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Publication numberUS6938472 B2
Publication typeGrant
Application numberUS 10/732,595
Publication date6 Sep 2005
Filing date10 Dec 2003
Priority date10 Dec 2003
Fee statusPaid
Also published asUS20050126279
Publication number10732595, 732595, US 6938472 B2, US 6938472B2, US-B2-6938472, US6938472 B2, US6938472B2
InventorsRajindar P. Kaushik, James A. Haesche, Richard E. Versailles
Original AssigneeSikorsky Aircraft Corporation
Export CitationBiBTeX, EndNote, RefMan
External Links: USPTO, USPTO Assignment, Espacenet
Static pressure calculation from dynamic pressure for rotary air-data system and methodology therefor
US 6938472 B2
Abstract
A Rotary Air-data System (RADS) periodically samples pressure data from a main rotor blade mounted pitot-scoop integrated with a high accuracy pressure sensor to compute a velocity vector that is resolvable into the aircraft's coordinate system. Mathematical techniques are employed which provide accurate computations of static pressure without a static pressure sensor. The RADS also computes the direction of the relative wind which is particularly useful when the pilot executes hover or low speed, low altitude maneuvers in restricted visibility. The availability of relative wind velocity information coupled with navigation data enhances the ability of rotary aircraft to perform accurate low altitude hover, fire control and other autopilot maneuvers.
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Claims(6)
1. A method of calculating air-speed with a sensor mounted in a rotational field comprising the steps of:
i) obtaining a total pressure measurement within the rotational field;
ii) calculate PT′(t);
iii) extract steady state term PT 0 ′ and 1st harmonic amplitude PT 1 ′;
iv) calculate PS from P s = ( P T o . ) γ γ - 1 [ 1 + γ - 1 γ 1 2 gRT ( V T 2 + V R 2 ) ] γ γ - 1
utilizing a previously calculated VT where VT initially 0; and
v) recalculating VT with PS from said step iv); and
vi) repeating said steps iv) and v).
2. A method as recited in claim 1, wherein said step (i) further comprises locating the sensor on a rotor blade.
3. A method as recited in claim 1, further comprising the step of: determining a relative wind direction.
4. A method as recited in claim 3, further comprising the step of:
a) determining anazimuth position of a high pressure peak of the total pressure measurement;
b) determining a tangent of the azimuth position of said step a).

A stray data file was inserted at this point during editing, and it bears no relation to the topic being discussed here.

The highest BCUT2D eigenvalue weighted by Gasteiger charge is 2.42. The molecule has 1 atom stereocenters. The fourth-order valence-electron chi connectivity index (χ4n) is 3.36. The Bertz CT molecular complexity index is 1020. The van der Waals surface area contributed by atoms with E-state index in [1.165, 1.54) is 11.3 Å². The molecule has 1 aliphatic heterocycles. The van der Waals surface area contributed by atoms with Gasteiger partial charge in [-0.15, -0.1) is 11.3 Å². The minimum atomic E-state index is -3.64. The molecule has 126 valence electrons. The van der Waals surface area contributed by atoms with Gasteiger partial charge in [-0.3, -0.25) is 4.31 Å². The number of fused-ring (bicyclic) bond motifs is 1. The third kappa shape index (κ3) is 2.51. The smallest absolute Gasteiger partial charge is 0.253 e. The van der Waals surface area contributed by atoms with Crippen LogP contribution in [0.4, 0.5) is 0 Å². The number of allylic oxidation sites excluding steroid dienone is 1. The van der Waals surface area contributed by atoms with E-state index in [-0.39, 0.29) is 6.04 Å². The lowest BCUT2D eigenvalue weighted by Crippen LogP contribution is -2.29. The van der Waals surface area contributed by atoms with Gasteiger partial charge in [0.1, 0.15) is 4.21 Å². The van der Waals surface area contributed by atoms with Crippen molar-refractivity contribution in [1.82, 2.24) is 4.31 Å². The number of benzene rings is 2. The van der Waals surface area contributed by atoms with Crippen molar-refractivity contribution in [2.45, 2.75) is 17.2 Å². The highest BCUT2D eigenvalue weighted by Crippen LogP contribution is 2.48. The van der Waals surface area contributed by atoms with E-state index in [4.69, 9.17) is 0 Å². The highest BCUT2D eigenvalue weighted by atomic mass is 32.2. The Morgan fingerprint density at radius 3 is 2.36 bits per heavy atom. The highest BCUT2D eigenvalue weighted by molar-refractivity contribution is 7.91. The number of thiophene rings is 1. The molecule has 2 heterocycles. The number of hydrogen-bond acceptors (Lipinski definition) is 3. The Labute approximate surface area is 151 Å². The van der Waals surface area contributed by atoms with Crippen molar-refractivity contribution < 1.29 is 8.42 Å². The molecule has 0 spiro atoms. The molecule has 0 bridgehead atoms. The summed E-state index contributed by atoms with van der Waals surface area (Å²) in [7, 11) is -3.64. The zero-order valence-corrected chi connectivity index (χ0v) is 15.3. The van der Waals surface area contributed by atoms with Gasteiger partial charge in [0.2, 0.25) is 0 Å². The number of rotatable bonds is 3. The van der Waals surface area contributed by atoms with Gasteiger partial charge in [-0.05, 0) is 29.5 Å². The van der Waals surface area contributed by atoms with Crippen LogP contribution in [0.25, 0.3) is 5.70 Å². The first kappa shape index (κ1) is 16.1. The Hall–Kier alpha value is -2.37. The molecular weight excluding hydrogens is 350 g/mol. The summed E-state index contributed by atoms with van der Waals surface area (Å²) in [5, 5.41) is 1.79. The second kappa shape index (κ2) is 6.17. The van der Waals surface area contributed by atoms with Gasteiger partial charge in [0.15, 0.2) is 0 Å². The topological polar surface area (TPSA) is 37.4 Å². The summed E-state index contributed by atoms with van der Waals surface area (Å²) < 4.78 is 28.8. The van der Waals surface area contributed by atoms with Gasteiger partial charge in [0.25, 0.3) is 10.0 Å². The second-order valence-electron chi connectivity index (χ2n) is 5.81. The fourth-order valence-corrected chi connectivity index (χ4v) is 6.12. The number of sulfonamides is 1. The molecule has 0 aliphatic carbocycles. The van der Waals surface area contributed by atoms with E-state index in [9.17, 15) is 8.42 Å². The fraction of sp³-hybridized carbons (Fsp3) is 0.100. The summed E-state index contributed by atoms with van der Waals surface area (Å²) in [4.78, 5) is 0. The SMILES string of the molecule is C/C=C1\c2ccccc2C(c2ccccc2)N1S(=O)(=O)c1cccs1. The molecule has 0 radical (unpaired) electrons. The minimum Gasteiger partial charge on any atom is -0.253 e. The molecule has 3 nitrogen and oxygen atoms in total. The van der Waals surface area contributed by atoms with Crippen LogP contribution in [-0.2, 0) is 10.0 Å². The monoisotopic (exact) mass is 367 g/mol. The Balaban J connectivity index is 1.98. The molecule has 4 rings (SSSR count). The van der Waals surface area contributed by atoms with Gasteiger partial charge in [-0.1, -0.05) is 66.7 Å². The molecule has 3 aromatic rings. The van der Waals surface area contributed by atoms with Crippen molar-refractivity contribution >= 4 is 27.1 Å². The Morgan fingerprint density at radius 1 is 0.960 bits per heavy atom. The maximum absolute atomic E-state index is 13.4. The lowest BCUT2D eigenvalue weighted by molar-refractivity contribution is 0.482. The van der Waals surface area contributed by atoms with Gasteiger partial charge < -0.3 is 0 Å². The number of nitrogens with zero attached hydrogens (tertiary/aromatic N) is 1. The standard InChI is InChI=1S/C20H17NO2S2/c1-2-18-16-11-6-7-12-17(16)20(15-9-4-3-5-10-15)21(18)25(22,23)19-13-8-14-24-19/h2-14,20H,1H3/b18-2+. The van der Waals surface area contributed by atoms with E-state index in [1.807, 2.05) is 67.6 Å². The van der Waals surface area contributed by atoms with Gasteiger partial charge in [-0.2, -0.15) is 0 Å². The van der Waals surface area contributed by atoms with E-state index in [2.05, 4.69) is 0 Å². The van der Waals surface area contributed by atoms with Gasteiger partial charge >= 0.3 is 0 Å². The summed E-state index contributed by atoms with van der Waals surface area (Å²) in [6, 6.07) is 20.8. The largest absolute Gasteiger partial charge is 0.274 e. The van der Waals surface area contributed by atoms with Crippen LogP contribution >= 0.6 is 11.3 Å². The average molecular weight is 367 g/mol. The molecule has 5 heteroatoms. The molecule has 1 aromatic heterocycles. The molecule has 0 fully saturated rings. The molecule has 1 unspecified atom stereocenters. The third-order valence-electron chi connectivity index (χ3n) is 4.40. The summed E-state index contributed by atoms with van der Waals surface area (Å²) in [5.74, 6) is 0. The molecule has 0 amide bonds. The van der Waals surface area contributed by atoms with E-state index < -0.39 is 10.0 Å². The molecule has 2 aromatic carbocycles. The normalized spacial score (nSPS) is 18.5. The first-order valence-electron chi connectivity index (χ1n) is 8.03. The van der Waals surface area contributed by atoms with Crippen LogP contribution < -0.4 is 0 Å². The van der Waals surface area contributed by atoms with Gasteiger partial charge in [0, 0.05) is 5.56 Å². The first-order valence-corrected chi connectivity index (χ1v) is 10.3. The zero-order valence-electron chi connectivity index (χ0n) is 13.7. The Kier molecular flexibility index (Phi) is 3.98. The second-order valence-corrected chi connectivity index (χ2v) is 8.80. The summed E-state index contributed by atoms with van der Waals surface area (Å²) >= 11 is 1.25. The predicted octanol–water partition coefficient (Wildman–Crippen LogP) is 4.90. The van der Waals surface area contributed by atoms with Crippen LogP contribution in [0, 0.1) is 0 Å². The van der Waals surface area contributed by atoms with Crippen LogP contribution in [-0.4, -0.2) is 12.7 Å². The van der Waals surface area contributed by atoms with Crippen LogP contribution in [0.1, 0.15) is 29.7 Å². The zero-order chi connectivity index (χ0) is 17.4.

5. A method as recited in claim 4, further comprising the step of:
obtaining the azimuth position of said step a) from a rotor blade position sensor.
6. A method as recited in claim 5, further comprising the step of:
locating the rotor blade position sensor within a stationary field adjacent the rotational field.
Description
BACKGROUND OF THE INVENTION

The present invention relates to aircraft instrumentation, and more particularly to airspeed measurement systems for rotary wing aircraft.

Aircraft air-data information is required for aerodynamic control. Typically, aircraft speed is measured by pitot-static systems that provide indicated airspeed, that is, the ram or dynamic pressure compared to the static pressure for the particular altitude. The indicated airspeed provides information to the pilot for aerodynamic speed control.

Indicated airspeeds are dependent on air density and may be significantly different from true airspeed. Conventional systems generally measure indicated airspeed and use an air data computer or other calculating means to determine true speed. Several problems arise with existing devices as measurement accuracy is dependent on the alignment of the pitot head with the incoming airflow. At large yaw angles or at high angles of attack, significant errors may also be introduced. Additionally, the operating range of the pitot-static system is limited such that at low air speeds, the dynamic-static pressure differences may be too small for accurate readings.

Numerous devices have been developed to measure the low speed operation of rotary wing aircraft. Typically, these devices calculate indicated airspeed using complex computations of main rotor longitudinal and lateral cyclic pitch positions, along with collective pitch and tail rotor pitch. These devices typically require additional input data, such as inertial acceleration, inertial velocity, and wind velocity. The complexity, cost and weight of these types of systems have prevented the widespread acceptance of these systems.

Accordingly, it is desirable to provide an uncomplicated air-data system for a rotary wing aircraft that avoids the utilization of static pressure sensors while assuring accurate data over a broad range of airspeeds and directions.

NOMENCLATURE
PT = Total Pressure
PT0 = Steady State Pressure
PS = Static Pressure
γ = Ratio of Specific Heat
ρ = Density
ψ = Phase angle
VT = Air Speed
VR = Rotor Velocity
PT1 = First Harmonic Pressure Pulse
Ts = Ambient Temperature
R = Gas Constant
G = Gravitational Acceleration
Nr = Rotor Speed
MMA = molecular mass of air
T = absolute temperature
PS = static pressure
NR = rotor rotational velocity
1P = blade crossing reference

SUMMARY OF THE INVENTION

The Rotary Air-data System (RADS) according to the present invention provides airspeed information for a rotary wing aircraft over its complete operational flight regime at previously unattainable accuracy levels. The RADS periodically samples pressure data from a main rotor blade mounted pitot-scoop integrated with a high accuracy pressure sensor to compute a velocity vector that is resolvable into the aircraft's coordinate system.

Mathematical techniques are employed which provide accurate airspeed computations without a static pressure sensor along with inherent noise immunity such as the turbulent flow generated when the main rotor blade passes over the fuselage or tail wake.

The RADS performs the combined functions of a conventional air-data system, which historically experience significant accuracy degradation at low air speeds due to main rotor down wash and a low airspeed sensing system in integrated seamless manner. Airspeed information is sensed and computed from zero to airspeed up to the maximum flight speed of the aircraft.